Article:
Breaking Dawn – Part 2 was the second part of the Twilight Saga film series, following 2008’s Twilight and continuing the couple’s story from where they left off at the end of the previous movie. It premiered in theaters on November 20, 2012 and was a massive box office hit. According to Box Office Mojo, the drama grossed $327 million worldwide, making it the second-biggest film in the series (not including the upcoming third installment of the saga, which is still untitled).
The movie was a critical and commercial success, garnering an 85% rating on Rotten Tomatoes from 141 reviews. The consensus reads: “Breaking Dawn – Part 2 is a satisfying sequel that maintains the heart and warmth of its predecessor.” (Forbes)
And it wouldn’t be the last time that Robert Pattinson lent his star power to a major motion picture. Just one month after the release of Breaking Dawn – Part 2, he appeared in another Curtis joint, this time teamed up with Elizabeth Taylor – played by the legendary actress in a role inspired by her friendship with Taylor’s late daughter, Elizabeth, who died in 2011 – in the upcoming Netflix adaptation of The King’s Speech. It was a rare but spectacular appearance by the British actor, who had largely maintained a low profile since the birth of his and Miller’s son in 2010.
The year 2014 proved to be a turning point in the careers of Robert Pattinson and Ezra Miller. The year before, the 24th Century Fox film division had bought the American distribution rights to the Twilight Saga films and planned to release them on a weekly basis in an effort to exploit the craze for vampire fiction that had engulfed the country. But when the studio announced that the final installment of the Twilight Saga would be distributed in IMAX theaters around the world on July 20, 2014, it was a watershed moment. Not only had the box office reception for the first three Twilight films proven that there was still an appetite for big-budget epics made by Hollywood studios, but it also marked the beginning of the end for the “Boyfriend” phenomenon that was ignited by Miller and Pattinson in 2010.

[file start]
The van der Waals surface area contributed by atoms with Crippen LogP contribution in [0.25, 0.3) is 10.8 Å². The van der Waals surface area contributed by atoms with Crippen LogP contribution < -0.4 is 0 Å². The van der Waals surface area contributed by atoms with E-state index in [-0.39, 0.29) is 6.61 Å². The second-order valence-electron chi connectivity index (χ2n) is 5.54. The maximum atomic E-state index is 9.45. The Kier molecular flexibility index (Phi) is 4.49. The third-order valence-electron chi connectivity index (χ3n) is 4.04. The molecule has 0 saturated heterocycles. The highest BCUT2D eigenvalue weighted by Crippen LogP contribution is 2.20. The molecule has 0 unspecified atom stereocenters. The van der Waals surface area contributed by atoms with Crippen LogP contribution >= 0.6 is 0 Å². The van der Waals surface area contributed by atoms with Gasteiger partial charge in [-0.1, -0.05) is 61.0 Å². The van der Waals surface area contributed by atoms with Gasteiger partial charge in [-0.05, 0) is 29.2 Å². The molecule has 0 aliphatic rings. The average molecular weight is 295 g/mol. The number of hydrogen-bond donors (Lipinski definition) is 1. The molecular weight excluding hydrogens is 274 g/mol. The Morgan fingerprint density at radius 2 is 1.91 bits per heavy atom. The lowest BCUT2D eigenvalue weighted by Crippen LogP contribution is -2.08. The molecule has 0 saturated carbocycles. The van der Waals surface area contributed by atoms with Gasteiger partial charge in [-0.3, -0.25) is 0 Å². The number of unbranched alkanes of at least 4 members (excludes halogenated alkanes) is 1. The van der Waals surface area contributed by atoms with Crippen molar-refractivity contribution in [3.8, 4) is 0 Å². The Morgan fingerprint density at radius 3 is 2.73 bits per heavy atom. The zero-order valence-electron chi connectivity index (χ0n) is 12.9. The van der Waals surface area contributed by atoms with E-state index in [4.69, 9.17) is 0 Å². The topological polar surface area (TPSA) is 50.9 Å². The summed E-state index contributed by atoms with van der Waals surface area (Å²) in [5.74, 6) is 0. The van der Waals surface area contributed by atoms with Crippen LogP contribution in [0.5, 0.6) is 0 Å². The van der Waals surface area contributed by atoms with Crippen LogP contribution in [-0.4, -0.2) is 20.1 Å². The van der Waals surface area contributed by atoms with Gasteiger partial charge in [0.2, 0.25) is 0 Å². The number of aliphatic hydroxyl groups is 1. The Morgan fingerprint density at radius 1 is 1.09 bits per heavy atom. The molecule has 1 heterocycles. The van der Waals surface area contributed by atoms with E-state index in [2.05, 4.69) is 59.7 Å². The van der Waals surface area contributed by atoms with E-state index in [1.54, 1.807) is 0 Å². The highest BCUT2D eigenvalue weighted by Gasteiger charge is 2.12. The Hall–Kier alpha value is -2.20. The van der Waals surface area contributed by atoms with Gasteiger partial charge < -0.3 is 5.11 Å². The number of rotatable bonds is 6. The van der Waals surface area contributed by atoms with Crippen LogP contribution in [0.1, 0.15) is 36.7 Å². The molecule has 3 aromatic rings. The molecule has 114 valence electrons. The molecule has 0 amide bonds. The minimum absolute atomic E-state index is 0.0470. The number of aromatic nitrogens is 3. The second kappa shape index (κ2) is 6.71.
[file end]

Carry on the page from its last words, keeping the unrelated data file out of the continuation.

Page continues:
The IMAX release for Eclipse was the first time that the audience would get the opportunity to see the final installment of the Twilight Saga from start to finish. The film was a box office success, bringing in $60.5 million in the United States and Canada during its first weekend alone, according to Box Office Mojo. But more importantly, it was the first time that audiences would get to see a full-length film crafted by Richard Curtis, the acclaimed British director of Four Weddings and a Funeral, who took his time polishing a draft of the screenplay for weeks, even months, before finally sharing it with the world. (In his 2017 book, Curtis cited The Devil Wears Prada as his “favorite read” and credited its scriptwriter, David Frankel, with inspiring the story.)
Unlike the theatrical release of Breaking Dawn – Part 2, which was plagued by early negative reviews (the film currently has a 45% rating on Rotten Tomatoes), Eclipse received positive feedback, with many critics heralding it as a masterpiece.
Less than a year after the release of Twilight in 2008, it was announced that production had begun on the follow-up, which was released in December 2010 and was again directed by Curtis. The film continues the story of Rick (played by Harrison Ford), a widower, whose alcoholic twin brother, Frank (played by Paul Walter Hauser), returned from the grave 19 years after his death to seek revenge. As the name would suggest, The Rover was an action-adventure film, but with a darker sensibility than its predecessor.
The film was a critical success and received a largely positive reception from audiences. It currently holds a 76% rating on Rotten Tomatoes from 87 reviews, with the critical consensus reading: “The Rover doesn’t reinvent the wheel, but it does offer something fresh and interesting in a genre that has grown a bit stagnant.” (Forbes)